The most effective way to stop your dog from jumping up on you and other people is to train an incompatible behavior. After all, the dog is just going through a natural doggy greeting ritual. When pups are young they jump up and lick the corners of adult dogs’ mouths. This triggers the adult to regurgitate food that the puppies can eat. This jumping behavior is carried over to some adult dogs as a greeting behavior.

The most common behavior that is taught in place of jumping is sit. Several other behaviors that can be taught are lie down, settle or four-on-the-floor (standing). I suggest you start with sit because your dog is probably pretty good at that by now. The idea is you (or a guest) come in the door and you ask your dog to “sit.” Do not pay any attention to him until he sits. Then and only then does he get his greeting from you or your guest. Sounds simple right? Well, pretty simple. The problem is that most dogs that jump are so excited in the moment they may not be listening to you. This takes perseverance on your part. First, make sure you’ve already taught your dog a reliable response to the “sit” cue. Second, make sure he’ll stay in that position for a little while at least.

You should work on this behavior each and every time you come in the door. Don’t allow your dog to jump up on you sometimes and not others. The inconsistency on your part will make it impossible to stop this behavior. It’s best to set this up as an actual training exercise. Drive up in your car, walk in the door and immediately ask your dog to “sit”. If he sits, immediately click and treat and praise. (I keep a small container of treats and a clicker by the door when I’m working on this behavior.) If he isn’t listening and he jumps up on you, cross your arms and just stand there like a tree. Totally ignore him. You can also take a step back to throw him off a little. Continue to ask him to “sit”, ignoring any jumping behavior. When he does quiet down and sit, click and treat. Praise him, but do so quietly so as not to get him too excited right now. I usually lean over and whisper some praise in my dog’s ear.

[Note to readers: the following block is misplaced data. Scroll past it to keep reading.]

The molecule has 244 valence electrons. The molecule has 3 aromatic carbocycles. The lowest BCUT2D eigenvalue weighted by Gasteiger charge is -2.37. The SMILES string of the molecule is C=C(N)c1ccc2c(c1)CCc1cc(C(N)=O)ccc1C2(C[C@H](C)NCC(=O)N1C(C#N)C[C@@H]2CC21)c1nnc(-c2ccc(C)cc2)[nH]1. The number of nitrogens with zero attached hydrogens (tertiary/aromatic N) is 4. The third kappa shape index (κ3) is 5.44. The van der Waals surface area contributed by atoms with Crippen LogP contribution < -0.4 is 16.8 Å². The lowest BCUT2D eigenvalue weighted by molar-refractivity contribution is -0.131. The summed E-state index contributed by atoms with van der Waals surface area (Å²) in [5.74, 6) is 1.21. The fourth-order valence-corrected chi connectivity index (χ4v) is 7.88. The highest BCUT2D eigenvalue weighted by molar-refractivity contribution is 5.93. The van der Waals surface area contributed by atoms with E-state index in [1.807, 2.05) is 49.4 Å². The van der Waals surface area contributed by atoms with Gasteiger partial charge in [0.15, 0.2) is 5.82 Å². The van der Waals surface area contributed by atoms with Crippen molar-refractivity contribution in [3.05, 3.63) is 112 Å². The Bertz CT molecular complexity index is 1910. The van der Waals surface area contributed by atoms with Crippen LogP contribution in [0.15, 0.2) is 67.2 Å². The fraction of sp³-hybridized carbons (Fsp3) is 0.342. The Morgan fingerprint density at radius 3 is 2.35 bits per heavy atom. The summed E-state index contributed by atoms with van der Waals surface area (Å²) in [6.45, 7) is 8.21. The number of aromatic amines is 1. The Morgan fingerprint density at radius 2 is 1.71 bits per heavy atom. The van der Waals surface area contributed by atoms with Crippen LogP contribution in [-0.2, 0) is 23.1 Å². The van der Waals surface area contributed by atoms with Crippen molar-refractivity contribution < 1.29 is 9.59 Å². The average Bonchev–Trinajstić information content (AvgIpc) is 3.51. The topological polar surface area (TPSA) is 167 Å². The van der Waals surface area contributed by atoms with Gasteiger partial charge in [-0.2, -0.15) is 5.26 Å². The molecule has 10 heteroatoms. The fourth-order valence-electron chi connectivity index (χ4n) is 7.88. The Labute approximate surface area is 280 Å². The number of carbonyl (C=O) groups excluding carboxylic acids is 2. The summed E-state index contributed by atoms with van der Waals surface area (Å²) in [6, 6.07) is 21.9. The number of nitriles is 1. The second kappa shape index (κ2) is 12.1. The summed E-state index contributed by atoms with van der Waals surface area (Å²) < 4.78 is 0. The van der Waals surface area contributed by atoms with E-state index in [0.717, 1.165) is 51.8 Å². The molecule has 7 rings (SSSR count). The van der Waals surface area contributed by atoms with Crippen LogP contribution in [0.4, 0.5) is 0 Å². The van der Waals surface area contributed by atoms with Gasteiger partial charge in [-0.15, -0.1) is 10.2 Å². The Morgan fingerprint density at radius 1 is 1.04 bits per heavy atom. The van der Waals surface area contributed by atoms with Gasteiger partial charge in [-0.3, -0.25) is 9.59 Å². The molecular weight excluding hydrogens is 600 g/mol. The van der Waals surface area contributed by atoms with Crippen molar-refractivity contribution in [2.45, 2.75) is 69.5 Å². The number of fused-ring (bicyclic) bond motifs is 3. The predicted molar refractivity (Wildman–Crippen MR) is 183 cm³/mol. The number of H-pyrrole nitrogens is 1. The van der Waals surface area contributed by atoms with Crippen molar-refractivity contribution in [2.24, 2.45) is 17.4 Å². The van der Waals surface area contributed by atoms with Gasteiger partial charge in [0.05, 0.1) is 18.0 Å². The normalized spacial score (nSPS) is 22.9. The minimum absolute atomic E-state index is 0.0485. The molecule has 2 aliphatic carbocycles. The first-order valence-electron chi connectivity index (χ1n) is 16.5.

Ok, you’re not done yet! This is the key to training this behavior. Go out the front door and do this over again. (Or to make it more real for your dog, you can sneak out the back door, get back in your car, drive a little ways and return home.) Come in the door again. Notice he’s a little calmer this time and you can probably get him to sit so that you have an opportunity to click and reward the desired behavior. Now do this a few more times. Continue this for several days in a row until you’re getting a reliable sit when you come in the door. You are now teaching your dog that your idea of courteous greeting behavior is sitting.

Now invite some friends or neighbors over and go through this same exercise. When your friend enters, instruct them to pay no attention to your dog until he sits. You ask him to “sit” (hopefully before he jumps up). If he sits, immediately click and let them praise him and offer him a treat. Do this about five times. with this person.   In addition, do this with a number of people. Veterinarian and Trainer Ian Dunbar suggests having a little “puppy party” and inviting over a bunch of friends and doing this over and over in one evening. Within a single session, you can make great strides towards overcoming this problem behavior and have fun at the same time!

Articles written by: Teah Anders.